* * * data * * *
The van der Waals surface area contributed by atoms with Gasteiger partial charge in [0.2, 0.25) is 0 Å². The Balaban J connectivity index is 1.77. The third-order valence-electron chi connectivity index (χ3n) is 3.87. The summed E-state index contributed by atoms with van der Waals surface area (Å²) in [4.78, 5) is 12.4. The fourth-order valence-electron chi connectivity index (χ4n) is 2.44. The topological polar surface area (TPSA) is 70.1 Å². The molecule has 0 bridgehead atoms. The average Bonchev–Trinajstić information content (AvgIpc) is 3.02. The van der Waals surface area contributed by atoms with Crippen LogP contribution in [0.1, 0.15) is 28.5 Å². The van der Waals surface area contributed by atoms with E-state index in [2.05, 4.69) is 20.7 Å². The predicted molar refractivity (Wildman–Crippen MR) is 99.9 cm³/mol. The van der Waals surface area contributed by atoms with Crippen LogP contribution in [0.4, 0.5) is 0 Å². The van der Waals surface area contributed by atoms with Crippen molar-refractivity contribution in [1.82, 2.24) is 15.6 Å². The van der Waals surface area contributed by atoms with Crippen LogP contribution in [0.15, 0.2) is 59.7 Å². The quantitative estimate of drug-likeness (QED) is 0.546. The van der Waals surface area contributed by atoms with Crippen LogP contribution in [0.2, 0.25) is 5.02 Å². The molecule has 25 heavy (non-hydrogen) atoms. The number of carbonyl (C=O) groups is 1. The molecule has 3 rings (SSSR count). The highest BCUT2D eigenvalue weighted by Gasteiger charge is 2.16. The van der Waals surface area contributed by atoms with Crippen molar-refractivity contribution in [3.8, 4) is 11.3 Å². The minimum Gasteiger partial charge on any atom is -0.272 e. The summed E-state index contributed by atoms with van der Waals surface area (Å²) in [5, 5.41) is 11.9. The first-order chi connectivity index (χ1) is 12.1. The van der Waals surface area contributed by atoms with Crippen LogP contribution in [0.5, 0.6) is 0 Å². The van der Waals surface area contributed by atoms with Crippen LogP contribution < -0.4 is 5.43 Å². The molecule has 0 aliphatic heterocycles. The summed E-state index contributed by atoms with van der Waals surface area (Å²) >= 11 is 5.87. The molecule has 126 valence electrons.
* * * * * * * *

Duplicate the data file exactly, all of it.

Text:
The van der Waals surface area contributed by atoms with Gasteiger partial charge in [0.2, 0.25) is 0 Å². The Balaban J connectivity index is 1.77. The third-order valence-electron chi connectivity index (χ3n) is 3.87. The summed E-state index contributed by atoms with van der Waals surface area (Å²) in [4.78, 5) is 12.4. The fourth-order valence-electron chi connectivity index (χ4n) is 2.44. The topological polar surface area (TPSA) is 70.1 Å². The molecule has 0 bridgehead atoms. The average Bonchev–Trinajstić information content (AvgIpc) is 3.02. The van der Waals surface area contributed by atoms with Crippen LogP contribution in [0.1, 0.15) is 28.5 Å². The van der Waals surface area contributed by atoms with E-state index in [2.05, 4.69) is 20.7 Å². The predicted molar refractivity (Wildman–Crippen MR) is 99.9 cm³/mol. The van der Waals surface area contributed by atoms with Crippen LogP contribution in [0.4, 0.5) is 0 Å². The van der Waals surface area contributed by atoms with Crippen molar-refractivity contribution in [1.82, 2.24) is 15.6 Å². The van der Waals surface area contributed by atoms with Crippen LogP contribution in [0.15, 0.2) is 59.7 Å². The quantitative estimate of drug-likeness (QED) is 0.546. The van der Waals surface area contributed by atoms with Crippen LogP contribution in [0.2, 0.25) is 5.02 Å². The molecule has 25 heavy (non-hydrogen) atoms. The number of carbonyl (C=O) groups is 1. The molecule has 3 rings (SSSR count). The highest BCUT2D eigenvalue weighted by Gasteiger charge is 2.16. The van der Waals surface area contributed by atoms with Crippen molar-refractivity contribution in [3.8, 4) is 11.3 Å². The minimum Gasteiger partial charge on any atom is -0.272 e. The summed E-state index contributed by atoms with van der Waals surface area (Å²) in [5, 5.41) is 11.9. The first-order chi connectivity index (χ1) is 12.1. The van der Waals surface area contributed by atoms with Crippen LogP contribution in [0.5, 0.6) is 0 Å². The van der Waals surface area contributed by atoms with Crippen LogP contribution < -0.4 is 5.43 Å². The molecule has 0 aliphatic heterocycles. The summed E-state index contributed by atoms with van der Waals surface area (Å²) >= 11 is 5.87. The molecule has 126 valence electrons.